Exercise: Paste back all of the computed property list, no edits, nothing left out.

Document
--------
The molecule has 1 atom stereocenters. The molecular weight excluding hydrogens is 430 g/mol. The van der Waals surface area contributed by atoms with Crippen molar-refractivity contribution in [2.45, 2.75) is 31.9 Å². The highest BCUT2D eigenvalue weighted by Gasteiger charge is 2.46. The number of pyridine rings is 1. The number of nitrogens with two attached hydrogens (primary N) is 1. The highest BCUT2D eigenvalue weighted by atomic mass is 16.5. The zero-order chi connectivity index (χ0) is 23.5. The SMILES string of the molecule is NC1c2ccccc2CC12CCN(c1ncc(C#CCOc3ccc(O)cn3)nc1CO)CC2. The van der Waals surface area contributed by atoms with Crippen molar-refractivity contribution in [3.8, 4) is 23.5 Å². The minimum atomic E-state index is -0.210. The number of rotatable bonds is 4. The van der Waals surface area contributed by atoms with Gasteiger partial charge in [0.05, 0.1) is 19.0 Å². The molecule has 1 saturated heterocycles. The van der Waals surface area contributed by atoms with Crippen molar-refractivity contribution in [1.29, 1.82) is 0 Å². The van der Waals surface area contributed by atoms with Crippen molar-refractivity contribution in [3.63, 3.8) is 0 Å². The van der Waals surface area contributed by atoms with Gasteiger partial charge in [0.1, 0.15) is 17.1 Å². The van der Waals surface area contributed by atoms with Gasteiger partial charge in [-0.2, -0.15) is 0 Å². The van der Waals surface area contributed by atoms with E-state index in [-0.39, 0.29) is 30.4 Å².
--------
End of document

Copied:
The molecule has 1 atom stereocenters. The molecular weight excluding hydrogens is 430 g/mol. The van der Waals surface area contributed by atoms with Crippen molar-refractivity contribution in [2.45, 2.75) is 31.9 Å². The highest BCUT2D eigenvalue weighted by Gasteiger charge is 2.46. The number of pyridine rings is 1. The number of nitrogens with two attached hydrogens (primary N) is 1. The highest BCUT2D eigenvalue weighted by atomic mass is 16.5. The zero-order chi connectivity index (χ0) is 23.5. The SMILES string of the molecule is NC1c2ccccc2CC12CCN(c1ncc(C#CCOc3ccc(O)cn3)nc1CO)CC2. The van der Waals surface area contributed by atoms with Crippen molar-refractivity contribution in [3.8, 4) is 23.5 Å². The minimum atomic E-state index is -0.210. The number of rotatable bonds is 4. The van der Waals surface area contributed by atoms with Gasteiger partial charge in [0.05, 0.1) is 19.0 Å². The molecule has 1 saturated heterocycles. The van der Waals surface area contributed by atoms with Crippen molar-refractivity contribution in [1.29, 1.82) is 0 Å². The van der Waals surface area contributed by atoms with Crippen molar-refractivity contribution in [3.63, 3.8) is 0 Å². The van der Waals surface area contributed by atoms with Gasteiger partial charge in [0.1, 0.15) is 17.1 Å². The van der Waals surface area contributed by atoms with Gasteiger partial charge in [-0.2, -0.15) is 0 Å². The van der Waals surface area contributed by atoms with E-state index in [-0.39, 0.29) is 30.4 Å².